Texas is negotiating with North Dakota and Oklahoma, as well as Canada and other countries, on implementing formal oil production cuts after West Texas Intermediate (WTI) crude oil crashed to a record low of -$47 for May contracts on Monday, with US oil producers forced to pay buyers to take oil off their hands as crude storage runs out in Cushing, Oklahoma.
The Texas Railroad Commission, the agency that regulates oil and gas activities in Texas, delayed voting on production cuts in Tuesday’s contentious meeting, instead opting to push the vote back to the Commission’s next scheduled meeting on May 5. Chairman Wayne Christian urged restraint as he has meetings to negotiate a broader and coordinated deal with other US states (the federal government in the US cannot legally regulate oil and gas production) and other countries, including Canada; and as the state works to determine how to legally implement production cuts.
“It would be much more powerful to move with other states and other countries,” Christian said in the meeting. “I’ve reached out to Canada this past week and talked to their oil minister, and she has offered to help us if we decide to.”
Christian and Commissioner Christi Craddick, two of the three commissioners on the board, were also concerned about voting on cuts without a clear understanding of legal ramifications. The commission is expecting lawsuits, as major oil companies including Marathon Oil and ExxonMobil have objected strongly to the cuts.
Inaction is an action
However, Commissioner Ryan Sitton disagreed with delaying the vote, calling for urgency as the energy market suffers the worst blow to energy demand in its history. Lockdowns from the global COVID-19 pandemic, which have forced at least 4 billion people globally to shelter in their homes, have caused demand to collapse at an unprecedented rate, falling by at least one-third of daily demand. Brent, though less immediately impacted by storage constraints, has also tumbled, falling to below $20 per barrel on Tuesday for the first time in history.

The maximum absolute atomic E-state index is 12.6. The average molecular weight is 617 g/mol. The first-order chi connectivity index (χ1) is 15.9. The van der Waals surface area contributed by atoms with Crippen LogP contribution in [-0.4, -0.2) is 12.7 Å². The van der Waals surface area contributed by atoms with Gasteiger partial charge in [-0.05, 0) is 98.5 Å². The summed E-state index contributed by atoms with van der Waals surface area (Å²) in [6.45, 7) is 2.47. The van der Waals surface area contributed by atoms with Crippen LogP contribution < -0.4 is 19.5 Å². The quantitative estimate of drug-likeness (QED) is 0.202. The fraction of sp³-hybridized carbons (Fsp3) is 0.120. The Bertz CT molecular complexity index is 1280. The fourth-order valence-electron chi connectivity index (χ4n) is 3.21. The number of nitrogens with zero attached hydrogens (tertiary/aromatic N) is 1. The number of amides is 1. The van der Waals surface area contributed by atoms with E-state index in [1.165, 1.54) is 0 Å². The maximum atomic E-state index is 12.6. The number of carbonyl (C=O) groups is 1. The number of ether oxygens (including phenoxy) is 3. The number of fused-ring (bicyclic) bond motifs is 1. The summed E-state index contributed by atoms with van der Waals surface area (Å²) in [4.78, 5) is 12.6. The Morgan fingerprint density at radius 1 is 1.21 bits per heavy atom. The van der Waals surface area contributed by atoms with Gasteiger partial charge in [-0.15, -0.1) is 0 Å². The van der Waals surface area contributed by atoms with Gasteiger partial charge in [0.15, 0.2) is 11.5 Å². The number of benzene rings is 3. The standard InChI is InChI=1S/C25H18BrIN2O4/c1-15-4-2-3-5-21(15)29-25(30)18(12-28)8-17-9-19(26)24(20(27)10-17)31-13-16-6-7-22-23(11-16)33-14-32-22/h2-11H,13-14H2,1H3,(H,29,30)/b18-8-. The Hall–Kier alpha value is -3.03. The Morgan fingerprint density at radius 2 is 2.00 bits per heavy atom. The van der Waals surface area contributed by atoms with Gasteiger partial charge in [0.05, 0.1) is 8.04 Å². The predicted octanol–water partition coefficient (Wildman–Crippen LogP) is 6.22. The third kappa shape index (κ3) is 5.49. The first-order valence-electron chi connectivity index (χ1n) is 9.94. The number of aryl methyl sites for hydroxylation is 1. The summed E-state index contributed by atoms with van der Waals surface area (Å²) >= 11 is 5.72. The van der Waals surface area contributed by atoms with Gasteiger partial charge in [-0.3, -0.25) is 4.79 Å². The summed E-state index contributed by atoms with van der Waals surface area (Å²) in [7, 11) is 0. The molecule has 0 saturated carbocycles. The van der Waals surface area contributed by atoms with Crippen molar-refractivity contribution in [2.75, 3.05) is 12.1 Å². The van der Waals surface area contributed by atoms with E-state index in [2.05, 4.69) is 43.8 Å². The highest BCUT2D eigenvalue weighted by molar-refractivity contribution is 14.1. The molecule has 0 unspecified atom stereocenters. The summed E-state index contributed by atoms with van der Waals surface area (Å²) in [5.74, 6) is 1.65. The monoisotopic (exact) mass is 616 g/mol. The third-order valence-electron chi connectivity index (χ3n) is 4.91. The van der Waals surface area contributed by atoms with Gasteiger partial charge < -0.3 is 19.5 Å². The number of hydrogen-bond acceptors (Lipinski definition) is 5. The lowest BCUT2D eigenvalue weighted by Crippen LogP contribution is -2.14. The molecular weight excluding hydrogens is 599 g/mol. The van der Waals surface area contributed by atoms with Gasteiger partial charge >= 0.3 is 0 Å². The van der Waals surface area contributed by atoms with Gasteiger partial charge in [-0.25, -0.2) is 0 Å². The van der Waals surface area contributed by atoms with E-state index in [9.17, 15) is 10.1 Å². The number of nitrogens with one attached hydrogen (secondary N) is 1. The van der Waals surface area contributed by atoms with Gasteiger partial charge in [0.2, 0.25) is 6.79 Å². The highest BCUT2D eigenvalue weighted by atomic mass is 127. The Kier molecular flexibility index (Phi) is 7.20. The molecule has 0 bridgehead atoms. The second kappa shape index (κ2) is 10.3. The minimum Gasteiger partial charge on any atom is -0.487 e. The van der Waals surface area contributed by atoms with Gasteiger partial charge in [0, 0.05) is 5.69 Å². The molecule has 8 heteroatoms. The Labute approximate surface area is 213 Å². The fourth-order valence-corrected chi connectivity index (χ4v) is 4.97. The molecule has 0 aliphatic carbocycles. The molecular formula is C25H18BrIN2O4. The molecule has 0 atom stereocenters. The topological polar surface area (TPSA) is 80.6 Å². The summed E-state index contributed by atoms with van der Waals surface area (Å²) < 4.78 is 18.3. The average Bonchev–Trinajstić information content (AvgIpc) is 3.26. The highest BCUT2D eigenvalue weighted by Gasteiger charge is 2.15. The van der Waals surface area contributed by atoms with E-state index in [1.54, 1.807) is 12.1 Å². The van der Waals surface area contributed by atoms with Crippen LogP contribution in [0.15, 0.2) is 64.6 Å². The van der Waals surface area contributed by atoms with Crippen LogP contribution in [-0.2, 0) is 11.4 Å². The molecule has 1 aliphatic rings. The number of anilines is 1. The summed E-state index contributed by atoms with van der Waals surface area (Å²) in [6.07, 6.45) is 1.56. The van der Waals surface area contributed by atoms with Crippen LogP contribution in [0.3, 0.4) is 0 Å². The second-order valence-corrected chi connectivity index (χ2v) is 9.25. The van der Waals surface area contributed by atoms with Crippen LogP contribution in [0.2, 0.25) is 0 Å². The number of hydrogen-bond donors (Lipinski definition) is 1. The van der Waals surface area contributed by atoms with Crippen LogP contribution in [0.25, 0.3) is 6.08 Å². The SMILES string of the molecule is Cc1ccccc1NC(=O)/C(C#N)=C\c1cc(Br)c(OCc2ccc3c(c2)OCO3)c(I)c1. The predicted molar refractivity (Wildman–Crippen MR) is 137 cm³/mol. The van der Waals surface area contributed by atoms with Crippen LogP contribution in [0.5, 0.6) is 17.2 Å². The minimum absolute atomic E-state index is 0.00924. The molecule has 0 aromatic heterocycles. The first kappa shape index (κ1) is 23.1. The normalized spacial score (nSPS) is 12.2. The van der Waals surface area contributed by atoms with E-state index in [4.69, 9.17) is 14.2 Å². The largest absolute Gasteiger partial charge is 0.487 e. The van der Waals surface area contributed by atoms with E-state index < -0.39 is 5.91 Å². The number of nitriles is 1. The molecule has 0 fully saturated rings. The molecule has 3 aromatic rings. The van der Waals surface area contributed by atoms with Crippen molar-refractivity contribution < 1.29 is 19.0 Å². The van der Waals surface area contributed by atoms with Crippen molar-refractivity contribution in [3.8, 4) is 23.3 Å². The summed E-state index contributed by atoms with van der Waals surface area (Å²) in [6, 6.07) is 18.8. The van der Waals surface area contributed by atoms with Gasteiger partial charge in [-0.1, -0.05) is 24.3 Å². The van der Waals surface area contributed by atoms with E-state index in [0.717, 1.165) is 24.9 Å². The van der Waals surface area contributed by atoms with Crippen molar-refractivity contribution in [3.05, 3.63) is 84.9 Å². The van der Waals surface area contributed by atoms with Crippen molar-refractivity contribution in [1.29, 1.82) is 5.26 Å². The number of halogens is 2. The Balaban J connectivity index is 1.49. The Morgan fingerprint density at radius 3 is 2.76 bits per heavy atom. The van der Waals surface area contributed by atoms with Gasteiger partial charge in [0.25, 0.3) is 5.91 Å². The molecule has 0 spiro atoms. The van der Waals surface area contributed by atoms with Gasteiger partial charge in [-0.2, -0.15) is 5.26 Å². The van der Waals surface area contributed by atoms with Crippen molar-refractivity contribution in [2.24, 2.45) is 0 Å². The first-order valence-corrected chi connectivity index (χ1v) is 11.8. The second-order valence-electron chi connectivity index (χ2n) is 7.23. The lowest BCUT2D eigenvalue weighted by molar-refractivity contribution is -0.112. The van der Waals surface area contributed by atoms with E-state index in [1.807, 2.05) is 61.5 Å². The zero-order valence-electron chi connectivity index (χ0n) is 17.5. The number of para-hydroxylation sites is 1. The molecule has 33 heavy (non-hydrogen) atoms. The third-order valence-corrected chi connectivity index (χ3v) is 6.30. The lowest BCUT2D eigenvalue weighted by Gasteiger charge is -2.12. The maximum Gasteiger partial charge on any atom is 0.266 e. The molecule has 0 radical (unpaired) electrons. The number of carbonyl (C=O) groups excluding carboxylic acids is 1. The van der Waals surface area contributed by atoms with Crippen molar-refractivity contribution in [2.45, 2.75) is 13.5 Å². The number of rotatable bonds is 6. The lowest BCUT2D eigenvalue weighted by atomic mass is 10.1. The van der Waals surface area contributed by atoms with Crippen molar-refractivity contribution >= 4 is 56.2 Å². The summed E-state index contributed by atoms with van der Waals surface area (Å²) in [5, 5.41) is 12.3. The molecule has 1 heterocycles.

“Taking weeks — even days right now — to act is in and of itself is a choice,” said Sitton. “We are seeing a level of demand destruction and a level of oil industry downturn — that in the past happened over a course of years — now happening over the course of days. So, our normal process to go out and get information and to allow input, if it takes us what normally would be considered a very rapid amount of time … in the meantime, the entire world changes.”
Sitton argued the United States is at risk of losing the progress over the last two decades, as the US finally achieved energy security and an oil industry capable providing for domestic capacity. The energy industry, including hundreds of thousands of oil jobs in Texas, may never revive if the commission does not take urgent action, he said.
“Eventually those jobs will come back, but they may never come back to the state of Texas and the United States,” Sitton said.
“This is not unprecedented. This is completely out of the ordinary,” Sitton said about the demand collapse caused by the pandemic. “And when I hear people talk about how the market is working, I cannot help but ask myself: What part of this looks like the market?”
The meeting of the commission comes after factious public hearing on the issue on April 13 to hear industry feedback on proration. The state of Texas has not prorated production in the last 50 years. Since then, the industry has changed dramatically, with thousands of companies producing anywhere from a few barrels per day to 1.2 million barrels per day.
OPEC Deal Fails to Stabilize Market
OPEC+ finalized a deal on Easter Sunday that, in conjunction with efforts from the G20 and International Energy Agency and in combination with cuts and aggressive oil storage, could see 19-20 million barrels of oil per day removed from an overwhelmed oil market. Nations in the G20, including the United States, Canada and Brazil, have agreed to act on the oil crisis, though specific quotas have not yet been agreed on.
But the coordination has done little to boost oil prices, which continue to reach new lows. The supply reductions are far from meeting current demand, which has fallen off a cliff due to COVID-19.
“If we had the luxury to take more time, I would like to take it — but I just don’t think we do,” Sitton said.
The Texas Railroad Commission is set to vote on the mandated cuts at its next meeting on May 5.